Pride is a word which we cannot now separate from the LGBTQ+ experience. Political marches and celebrations are branded as Pride events. We are encouraged to be “loud and proud” of who, and what we are. However both the events branded Pride, and pride in being LGBTQ+ seems to cause problems for some.There are many who agree to tolerate LGBTQ+ people, so long as they keep everything they do behind closed doors. That word, tolerate, always speaks of how little tolerance there actually is. Tolerance so long as you are not seen to celebrate, or even express who you are, tolerance as a base line, I do not think you should be dead, or criminalised.
Then there are demands for “straight pride” and claims that by being visible LGBTQ+ people are taking up too much space. The wonderful word tolerance is instead turned into a mealy mouthed, you may exist so long as there is no evidence of your existence.
Simply not being ashamed or closeted is presented as the acceptable “tolerated” position. Pride in oneself, in the form of self esteem is a step too far.
It could be easy here to make light of such ideas. If being queer is so attractive that simply mentioning it turns straight kids, then clearly the entire cis het world is doomed. However the reality is that low self esteem, self hate and shame are toxic. Low self esteem draws us into those darker corners, where abuse and exploitation lie. The sexual exploitation of LGBTQ+ teenagers is a topic which many shy away from, although there are honorable exceptions such as the Albert Kennedy Trust. Their research shows that homeless LGBTQ+ young people are far more likely to be victims of sexual exploitation. It is rarely one factor which makes a person, young or old, vulnerable, but internalised ideas about self worth play a huge part.
Organisations such as Respect Yourself recognise this, although often their campaigns are sometimes reduced to almost victim blaming soundbites. It is an area where we have to proceed carefully, and with nuance. Research shows that children and young people with good self esteem and positive self images are far less likely to be targeted for exploitation. Many survivors talk about the almost forensic way a perpetrator will spot them, see the fears, doubts, and yes, lack of pride, they are carrying inside.
Even if there is no abuse or exploitation low self esteem and a negative idea of our own self worth can be incredibly damaging. The vicious circle of believing we do not deserve to be treated well can also mean we do not treat ourselves well. A thousand articles on the importance of self care are a drop in the ocean when someone is consumed with self hate.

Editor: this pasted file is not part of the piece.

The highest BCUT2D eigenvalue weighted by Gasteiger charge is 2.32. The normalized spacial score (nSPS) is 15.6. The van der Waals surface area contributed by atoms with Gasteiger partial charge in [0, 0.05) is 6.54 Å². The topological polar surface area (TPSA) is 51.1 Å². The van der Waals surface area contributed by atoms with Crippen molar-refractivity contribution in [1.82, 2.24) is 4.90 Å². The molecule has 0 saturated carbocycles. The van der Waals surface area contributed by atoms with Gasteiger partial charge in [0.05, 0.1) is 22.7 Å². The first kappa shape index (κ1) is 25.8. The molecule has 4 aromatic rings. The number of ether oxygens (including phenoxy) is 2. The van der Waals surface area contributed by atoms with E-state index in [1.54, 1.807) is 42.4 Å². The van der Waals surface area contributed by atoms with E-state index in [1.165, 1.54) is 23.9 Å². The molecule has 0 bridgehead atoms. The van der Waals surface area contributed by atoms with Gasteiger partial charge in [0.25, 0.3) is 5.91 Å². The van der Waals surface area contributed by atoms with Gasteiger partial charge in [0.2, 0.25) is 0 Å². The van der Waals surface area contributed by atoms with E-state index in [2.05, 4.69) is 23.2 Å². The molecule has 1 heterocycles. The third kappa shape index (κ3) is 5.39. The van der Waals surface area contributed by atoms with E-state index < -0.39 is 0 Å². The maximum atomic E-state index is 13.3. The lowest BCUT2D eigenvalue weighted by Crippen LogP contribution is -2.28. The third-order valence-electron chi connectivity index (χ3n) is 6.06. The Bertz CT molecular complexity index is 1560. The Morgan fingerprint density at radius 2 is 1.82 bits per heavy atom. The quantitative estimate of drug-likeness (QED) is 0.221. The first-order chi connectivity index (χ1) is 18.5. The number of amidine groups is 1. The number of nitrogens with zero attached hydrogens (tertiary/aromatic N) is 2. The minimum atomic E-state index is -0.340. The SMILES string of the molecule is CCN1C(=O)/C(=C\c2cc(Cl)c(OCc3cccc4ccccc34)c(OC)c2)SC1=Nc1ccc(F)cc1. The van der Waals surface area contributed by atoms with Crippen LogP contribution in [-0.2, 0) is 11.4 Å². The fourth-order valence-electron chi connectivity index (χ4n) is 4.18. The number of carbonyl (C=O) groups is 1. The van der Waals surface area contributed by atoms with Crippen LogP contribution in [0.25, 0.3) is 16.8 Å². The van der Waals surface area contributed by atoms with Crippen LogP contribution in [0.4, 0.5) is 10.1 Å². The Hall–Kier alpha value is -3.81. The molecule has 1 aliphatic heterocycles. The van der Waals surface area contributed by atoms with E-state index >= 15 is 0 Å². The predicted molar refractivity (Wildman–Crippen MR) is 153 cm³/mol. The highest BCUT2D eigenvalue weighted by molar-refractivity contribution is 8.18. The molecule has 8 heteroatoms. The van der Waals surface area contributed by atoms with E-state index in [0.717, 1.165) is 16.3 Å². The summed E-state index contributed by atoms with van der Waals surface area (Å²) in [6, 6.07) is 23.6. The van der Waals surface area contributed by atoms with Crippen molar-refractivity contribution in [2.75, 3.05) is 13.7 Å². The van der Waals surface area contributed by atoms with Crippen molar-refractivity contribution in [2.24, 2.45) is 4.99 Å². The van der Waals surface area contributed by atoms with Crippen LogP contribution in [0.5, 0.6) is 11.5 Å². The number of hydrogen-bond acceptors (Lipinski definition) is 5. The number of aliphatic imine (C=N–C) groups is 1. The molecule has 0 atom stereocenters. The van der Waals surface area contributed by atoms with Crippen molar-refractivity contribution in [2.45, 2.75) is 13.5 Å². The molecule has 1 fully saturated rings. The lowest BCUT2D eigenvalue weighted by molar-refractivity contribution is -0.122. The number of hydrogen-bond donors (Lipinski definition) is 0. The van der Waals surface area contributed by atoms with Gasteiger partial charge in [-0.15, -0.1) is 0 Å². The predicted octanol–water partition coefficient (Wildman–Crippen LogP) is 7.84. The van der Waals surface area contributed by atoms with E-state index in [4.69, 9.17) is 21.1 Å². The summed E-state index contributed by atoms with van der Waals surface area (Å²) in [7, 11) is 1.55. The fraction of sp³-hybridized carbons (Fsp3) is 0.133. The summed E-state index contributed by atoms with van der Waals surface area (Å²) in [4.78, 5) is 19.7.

The opposite of pride is not being quiet, or keeping things private, it is shame. Shame is the feeling we are not good enough, that we do not deserve to be treated well. It is not the same as guilt. Guilt says we have done something wrong (although we may have work to do on our definition of wrong). Shame says we are wrong. The greatest counter to shame is being our authentic selves. To be our authentic self however we need to have self worth and good self esteem, we need to have pride.
Every year the media has letters demanding councils do not fly LGBTQ+ flags, and stories of schools demanding rainbow pins be removed. To some it seems that simply wearing a badge or flying a flag is so shameful that if anyone sees it, they will be harmed. So often the argument is not in front of the children, as with this story, where a parent believed even knowing words would harm her child. If you believe that it might be a problem for children to know LGBTQ+ people exist, then you are positioning being LGBTQ+ as harmful. This is the promotion of shame as the acceptable position, the desired position for LGBTQ+ people. Every time someone says homosexuality is OK, just not in public, in front of the children, on a Sci Fi show, they are saying the authentic queer self is unacceptable and must be replaced with shame.
This comes across most in the idea that children must be protected from LGBTQ+ identities, as they are inherently shameful. A child is presented as only being authentic if they are cis and heterosexual, thus we see celebrations of pretend cis het weddings but all other identities being seen as inappropriate for children to know about. This inappropriateness is a shaming of LGBTQ+ identities, presenting them as somehow dangerous. The shameful must be hidden, and only accessed at an arbitrary age which we declare to be “adult”. Adult (in the sexualised sense of the word) is a designation where we say “this may be shameful but you are considered old enough to decide to access it”
We may have moved a long way from the first Pride marches, which loudly demanded the right to exist, but LGBTQ+ people are still fighting the idea that there is nothing shameful about being LGBTQ+. They do not need to hide who or what they are, neither should they be told that hiding is the only acceptable way to be part of the wider community. We still need pride, in ourselves, and the messy, complex, overt series of events where people shout out “I am not ashamed of who I am”.
A version of this post first appeared on The Queerness